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Authors: M. C. Beaton

Death of a Liar

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This book is dedicated to my friend Cheryl Price; her father, Malcolm; mother, Jenny; brother, Rupert; nephew, Jack; and boyfriend, Ben Sawbridge.

Then one day there really was a wolf, but when the boy shouted they didn't believe him.

—Aesop

Police Sergeant Hamish Macbeth and his sidekick, Dick Fraser, sat in deck chairs in the front garden of the police station enjoying the Indian summer and the fact that the county of Sutherland in the very north of Scotland seemed free of crime.

At Hamish's feet lay his wild cat, Sonsie, and his dog, Lugs, as lazy as their master. The berries on the rowan tree at the gate gleamed as red as Hamish's hair.

The air had that clear, sparkling quality as there was no pollution. The sky was blue, the sun shone down, and Dick folded his chubby hands across his plump stomach and fell asleep.

The sudden shrilling of the phone inside the police station cut through the air. Hamish went in to answer it, not expecting anything important, for what nasty thing could happen on such a lovely day?

At first he could not make out what the woman on the line was saying.

“Calm down,” said Hamish in his soft highland accent. “Take a deep breath. Now, what's happened?”

“It's me, Liz Bentley, at Cromish. I've been raped. Oh, help me!”

“I'll be with you as fast as I can,” said Hamish.

He went into the garden and roused Dick. “Some woman up at Cromish says she's been raped. Let's go.”

Soon Hamish, Dick, and the animals were all in the police Land Rover and heading out of Lochdubh and up the west coast of Sutherland to Cromish.

It was a long drive, the village of Cromish being situated between Kinlochbervie and Cape Wrath. Sutherland, the south land of the Vikings, covers three hundred thirty-five square kilometres but has a population of only thirteen thousand people, making it one of the most sparsely populated areas in the United Kingdom.

There are villages like Cromish which look as if time had forgotten them. The fishing boom had come and gone, leaving only a small huddled group of cottages beside a crumbling harbour. The mountains of Foinaven, Arkle, and Ben Stack loomed in the distance. Like Lochdubh, it boasted only one shop, a post office, and a general store, run, as Hamish remembered, by an old woman.

They quickly found Liz Bentley's address. She was a short woman with rosy cheeks and brown hair. When she saw Hamish, she threw herself into his arms and began to cry.

“There, there, lassie,” said Hamish, although Liz was somewhere, he guessed, in her fifties. “Let's go ben and tell me about it. Make us some tea, Dick.”

He settled her down in an armchair and waited until she had dried her eyes. “Now, first, have you called the doctor?”

“No, why?”

“You'll need to be examined and then you'll have to go to hospital where they'll take a swab for DNA.”

“It won't do any good,” she said. “I was that shamed and disgusted, I burnt my clothes and took a swim in the sea.”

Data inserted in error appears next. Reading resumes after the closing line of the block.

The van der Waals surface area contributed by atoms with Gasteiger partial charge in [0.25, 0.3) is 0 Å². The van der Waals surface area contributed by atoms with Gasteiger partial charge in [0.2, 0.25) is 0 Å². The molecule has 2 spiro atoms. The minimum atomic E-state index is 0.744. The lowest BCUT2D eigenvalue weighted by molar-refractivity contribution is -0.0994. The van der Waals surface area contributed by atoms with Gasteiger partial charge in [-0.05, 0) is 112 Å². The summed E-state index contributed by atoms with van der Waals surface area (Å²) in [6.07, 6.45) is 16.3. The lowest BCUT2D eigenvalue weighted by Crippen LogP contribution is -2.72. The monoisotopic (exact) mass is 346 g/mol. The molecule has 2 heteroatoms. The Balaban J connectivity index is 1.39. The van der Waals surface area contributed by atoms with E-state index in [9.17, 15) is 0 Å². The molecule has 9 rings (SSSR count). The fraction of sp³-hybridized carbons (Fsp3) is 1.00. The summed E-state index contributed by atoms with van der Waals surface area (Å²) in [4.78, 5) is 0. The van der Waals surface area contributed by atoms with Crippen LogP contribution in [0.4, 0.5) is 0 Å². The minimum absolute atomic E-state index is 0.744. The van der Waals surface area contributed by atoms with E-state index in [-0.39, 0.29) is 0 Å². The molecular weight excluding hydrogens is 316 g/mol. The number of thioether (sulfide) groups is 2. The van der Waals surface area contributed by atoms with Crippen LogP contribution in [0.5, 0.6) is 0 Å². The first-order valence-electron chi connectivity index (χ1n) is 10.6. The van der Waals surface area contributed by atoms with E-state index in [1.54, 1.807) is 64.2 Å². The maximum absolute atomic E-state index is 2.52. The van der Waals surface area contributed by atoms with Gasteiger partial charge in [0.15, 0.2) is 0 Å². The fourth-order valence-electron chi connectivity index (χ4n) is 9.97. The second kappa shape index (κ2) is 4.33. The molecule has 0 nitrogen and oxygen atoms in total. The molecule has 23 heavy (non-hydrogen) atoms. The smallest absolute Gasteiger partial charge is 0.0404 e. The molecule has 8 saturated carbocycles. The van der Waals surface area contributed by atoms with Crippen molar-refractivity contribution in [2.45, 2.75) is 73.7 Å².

“Nonetheless, you'll need to be examined for signs of rape. What is the local doctor's name?”

“Dr. Williams.”

“Number?”

“It's on the wall by the phone, but he's awfy busy and…”

Hamish ignored her, phoned the doctor, and explained it was an emergency. The doctor said he would be there right away.

“So,” said Hamish, returning to her. “Tell me what happened. What did he look like?”

“I couldnae see his face. He had a black balaclava on. He was awfy tall and strong. He threw me to the floor and held a knife to my throat.”

“And when did this happen?”

“Last night. About midnight. I hadn't locked the door.”

“Why didn't you report it sooner?”

“He said if I called the police, he would murder me!”

Dick came in with a mug of tea which he handed to Liz. The doorbell rang. “That'll be the doctor,” said Hamish.

Dr. Williams was a small, gnarled man with a sagging grey face. “Let's go into the bedroom, Liz,” he said.

“I'm not up to it!” wailed Liz.

“Now, then, I haven't got a case if you won't help me,” said Hamish. “Off you go.”

As Liz was reluctantly led off to the bedroom, Hamish looked around the room. It showed all the signs of that old-fashioned practice of “being kept for best.”

The fireplace was empty. Above it hung a gilt-framed mirror. The sofa was an antique one, stuffed with horsehair but looking as new as it had probably done a hundred years before. A table by the window was covered with an embroidered cloth and had a shiny aspidistra in a brass bowl. There were two armchairs, covered in chintz. On an occasional table, a pink china lady held up a pink frilled lamp shade.

Hamish strolled outside and let the dog and cat out of the Land Rover. He would wait for the doctor's report and then question the villagers to see if they had noticed any stranger in the area.

“Officer!”

Hamish swung round. Dr. Williams came up to him.

“I'm afraid you have had a wasted journey.”

“What makes you say that?”

“Because Liz Bentley is a virgin, that's what. Furthermore, she's a chronic liar. Last year, she told everyone she had terminal cancer when I was away on holiday. The villagers were so sympathetic they gave her little gifts. I soon discovered when I came back that it was all lies. She said she was attending the hospital at Strathbane for chemotherapy. I phoned them up and they'd never heard of her. When I challenged her, she said it was a miracle. She had prayed and prayed and God had taken the cancer away.”

“I'll chust be having a wee word with her,” said Hamish, the sudden sibilance of his accent showing he was really angry.

He strode into the parlour where Liz was sobbing on Dick's bosom.

“She's a damn liar,” said Hamish. “Leave her alone. Stop the waterworks, Liz, and hear this. I should charge you with wasting police time and get you to pay for the petrol it cost to get here. I suggest you start to see a psychiatrist. Don't effer dare phone me again. Come on, Dick.”

  

“It's called Munchausen syndrome,” said Dick as they drove off. “You know, it's where a body keeps lying to get attention. I mind a case in Strathbane where a woman kept making her children sick so that everyone would sympathise with her.”

“Pah!” said Hamish. “Let's find somewhere to eat.”

They stopped at the Kinlochbervie Hotel and had a pleasant lunch in the bistro.

“It's a sad thing to have a mental problem like that,” said Dick. “I mean, they cannae stop.”

“Do you mean that damn woman is going to plague us with another lie?” said Hamish.

“She'll probably make herself ill or something.”